Shift Budget Priorities

Friends Committee on National Legislation

Washington Newsletter, July / August 2003


The federal budget should be a reflection of our most basic values as a nation, but is it? Are the President and Congress providing enough resources in the right ways to advance security, peace, human development, equity, justice, and the common good? Are they making sure that the government will have what it needs to meet future challenges? Are they distributing the tax burden and benefits fairly within society? Are they being good stewards of the nation's resources?

The U.S. is spending almost $5 billion per month fighting still smoldering wars in Iraq and Afghanistan-wars that have killed and wounded thousands and displaced many more, yet have done little to make anyone more secure. The President seeks to spend more than $2.7 trillion over the next five years to advance global U.S. military dominance. Congress has recently enacted tax cuts, primarily benefiting the wealthiest, which could reduce revenues $2 trillion or more in the next decade. Yet, in his 2004 budget request, the President proposed spending only $321 million to help rebuild war-ravaged Afghanistan and only $200 million to support the UN Global Fund to Fight HIV/AIDS, Malaria, and Tuberculosis.

These budget priorities are set against a backdrop of growing challenges and unmet human needs. Ecosystems, fresh water supplies, fisheries, forests, and air quality around the world are being severely degraded by human activities. In the last decade, human development indicators declined in fourteen countries in Africa. In the U.S., the official unemployment rate is up to 6.4 percent, and, unofficially, it is much higher. Most state governments are on the verge of bankruptcy. Many are cutting funding for education, child care, health care, aid to the poor, public safety, and other vital services.

Yet, thanks in large part to the tax cuts, wars, and run-away military spending, there is not enough left in the budget to address these challenges adequately. The U.S. is already facing record-setting budget deficits as far as the eye can see. To make matters worse, a fiscal train wreck is looming on the horizon when the 77 million baby-boomers begin retiring, doubling the number of retired persons by 2030. This will bankrupt Social Security, Medicare, and the rest of the government if Congress does not act soon.

How should federal budget priorities be shifted?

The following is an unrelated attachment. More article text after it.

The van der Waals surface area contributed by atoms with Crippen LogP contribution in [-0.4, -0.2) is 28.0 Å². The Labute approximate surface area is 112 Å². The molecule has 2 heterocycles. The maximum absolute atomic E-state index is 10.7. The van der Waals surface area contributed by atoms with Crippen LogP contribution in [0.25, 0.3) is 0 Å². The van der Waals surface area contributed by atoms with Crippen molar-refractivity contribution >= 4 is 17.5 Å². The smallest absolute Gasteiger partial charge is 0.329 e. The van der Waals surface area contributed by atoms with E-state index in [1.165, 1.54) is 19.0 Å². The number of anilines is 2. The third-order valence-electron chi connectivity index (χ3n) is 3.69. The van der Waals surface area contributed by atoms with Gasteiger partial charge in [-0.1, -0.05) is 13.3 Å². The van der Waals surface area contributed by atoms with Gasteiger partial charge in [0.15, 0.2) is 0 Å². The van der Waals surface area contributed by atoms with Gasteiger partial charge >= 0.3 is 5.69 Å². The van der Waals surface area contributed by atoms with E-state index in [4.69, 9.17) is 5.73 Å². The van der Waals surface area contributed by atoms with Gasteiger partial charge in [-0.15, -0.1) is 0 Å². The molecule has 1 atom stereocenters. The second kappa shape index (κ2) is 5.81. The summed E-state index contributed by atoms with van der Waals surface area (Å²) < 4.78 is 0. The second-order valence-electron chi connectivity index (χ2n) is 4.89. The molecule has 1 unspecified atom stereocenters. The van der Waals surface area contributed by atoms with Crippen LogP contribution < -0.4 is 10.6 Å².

* Stop waging war. Cut military spending. Bring U.S. troops home (except those serving in UN peacekeeping missions). Shut down U.S. nuclear weapons programs and dismantle the nuclear arsenal. End the ballistic missile defense program. Stop building new fighters, aircraft carriers, destroyers, and submarines for which there are no foes. Stop giving weapons and training to oppressive regimes. This could save over $100 billion per year.

* Raise revenues to meet national needs with a more progressive tax structure. Freeze income tax rates and brackets at 2002 levels, freeze the estate and gift tax at 2003 levels, and restore capital gains and dividend taxes to 2002 levels. This could restore more than $500 billion revenue over ten years.

* Extend the life of the Social Security and Medicare trust funds. Apply current payroll taxes to incomes above the current maximum taxable amount of $87,000. This would raise more than $1 trillion over the next ten years.

* Invest in human development. Eliminate poverty. Provide universal health care. Build new schools and health clinics. Train and hire more doctors, nurses, teachers, and child care providers to work in under-served areas at home and abroad. Fulfill trust obligations to Native Americans. Triple international development aid and redirect it toward the poorest countries. Dramatically increase funding to the UN to slow the HIV/AIDS, malaria, and TB epidemics. Apply the $100 billion per year saved from the military to these priorities.

Shifting federal budget priorities in these ways will do far more to advance lasting security, human development, and the common good than the priorities reflected in the current federal budget. The choice is ours to make.

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